Inclusion and Accessibility at Nature Sites: Environmental Education, Recreation and Beyond
Brown, Emily M.
University of Wisconsin-Stevens Point, College of Natural Resources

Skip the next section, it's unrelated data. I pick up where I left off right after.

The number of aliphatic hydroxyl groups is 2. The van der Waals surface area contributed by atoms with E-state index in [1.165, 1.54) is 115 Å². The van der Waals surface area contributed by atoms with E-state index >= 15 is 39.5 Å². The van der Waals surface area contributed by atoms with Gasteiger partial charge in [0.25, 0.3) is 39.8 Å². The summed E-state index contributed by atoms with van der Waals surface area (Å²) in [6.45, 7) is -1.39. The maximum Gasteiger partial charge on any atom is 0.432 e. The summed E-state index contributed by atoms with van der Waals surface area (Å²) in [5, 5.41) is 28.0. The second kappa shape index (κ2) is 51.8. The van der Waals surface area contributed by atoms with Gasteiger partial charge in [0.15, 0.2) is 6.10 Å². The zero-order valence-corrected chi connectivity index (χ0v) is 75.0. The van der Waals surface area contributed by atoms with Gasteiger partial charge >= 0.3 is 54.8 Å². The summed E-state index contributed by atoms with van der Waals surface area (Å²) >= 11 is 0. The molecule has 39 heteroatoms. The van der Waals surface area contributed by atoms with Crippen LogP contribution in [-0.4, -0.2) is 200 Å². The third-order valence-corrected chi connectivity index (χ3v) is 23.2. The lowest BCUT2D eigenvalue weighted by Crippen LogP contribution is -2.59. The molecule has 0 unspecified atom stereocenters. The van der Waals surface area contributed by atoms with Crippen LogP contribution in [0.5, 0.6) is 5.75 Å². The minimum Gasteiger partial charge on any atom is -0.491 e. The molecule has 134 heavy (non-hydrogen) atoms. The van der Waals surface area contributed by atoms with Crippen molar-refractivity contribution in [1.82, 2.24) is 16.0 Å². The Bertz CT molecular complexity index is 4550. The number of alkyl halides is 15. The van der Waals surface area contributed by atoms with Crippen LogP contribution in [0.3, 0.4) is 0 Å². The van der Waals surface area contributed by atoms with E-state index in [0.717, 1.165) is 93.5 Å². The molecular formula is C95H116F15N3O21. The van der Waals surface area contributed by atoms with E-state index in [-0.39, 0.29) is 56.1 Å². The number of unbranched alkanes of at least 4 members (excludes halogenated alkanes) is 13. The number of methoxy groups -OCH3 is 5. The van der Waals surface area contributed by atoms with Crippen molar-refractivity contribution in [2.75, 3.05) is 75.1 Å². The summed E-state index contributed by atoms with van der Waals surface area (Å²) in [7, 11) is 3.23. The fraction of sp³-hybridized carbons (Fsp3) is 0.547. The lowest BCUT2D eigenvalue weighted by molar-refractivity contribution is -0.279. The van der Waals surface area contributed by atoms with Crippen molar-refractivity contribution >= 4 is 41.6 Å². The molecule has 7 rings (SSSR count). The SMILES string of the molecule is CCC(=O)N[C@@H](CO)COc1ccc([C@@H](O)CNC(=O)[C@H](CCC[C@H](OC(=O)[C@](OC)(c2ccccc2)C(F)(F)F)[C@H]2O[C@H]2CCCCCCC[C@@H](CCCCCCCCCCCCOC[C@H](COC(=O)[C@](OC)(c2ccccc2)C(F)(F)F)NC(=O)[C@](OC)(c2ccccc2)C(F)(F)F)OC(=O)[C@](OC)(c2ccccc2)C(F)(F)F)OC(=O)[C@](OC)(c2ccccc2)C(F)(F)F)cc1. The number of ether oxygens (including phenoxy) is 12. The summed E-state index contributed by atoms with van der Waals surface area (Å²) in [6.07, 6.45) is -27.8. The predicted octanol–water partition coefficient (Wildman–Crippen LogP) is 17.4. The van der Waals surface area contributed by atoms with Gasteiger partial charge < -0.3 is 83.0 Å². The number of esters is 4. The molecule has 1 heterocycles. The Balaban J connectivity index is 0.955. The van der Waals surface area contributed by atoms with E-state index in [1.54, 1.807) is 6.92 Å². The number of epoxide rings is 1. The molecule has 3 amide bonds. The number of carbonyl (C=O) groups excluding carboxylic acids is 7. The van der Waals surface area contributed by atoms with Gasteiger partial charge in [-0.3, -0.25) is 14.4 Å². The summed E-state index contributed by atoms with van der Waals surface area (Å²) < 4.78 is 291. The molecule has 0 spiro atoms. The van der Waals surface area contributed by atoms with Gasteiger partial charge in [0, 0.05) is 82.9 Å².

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One in five Americans has a disability and people with disabilities are the fastest growing subgroup in U.S. population. Despite the growing body of research in related fields, nature specific data are limited. The purpose of this research was to conduct a needs assessment of adults with disabilities and their advocates to assess perceived and/or experienced barriers to nature experiences and to gather recommendations for nature sites to be more accessible and inclusive. Data were collected using semi-structured focus group interviews. Researchers partnered with four area disability service providers who assisted in recruiting and coordinating the participation of the intended audience. These adults participated in regular outings and activities with the partner agency and represented a variety of disabilities and backgrounds. Results revealed transportation, mobility challenges, health concerns, and being highly dependent on others as common constraints. Not feeling welcome and not being reached by typical marketing efforts were additional barriers. Results indicated staff awareness/training, accurate information about accessibility, welcoming messaging, and reaching out to groups as recommendations. Participant feedback and recommendations can be used to improve physical, administrative and programmatic accessibility and inclusion at nature sites.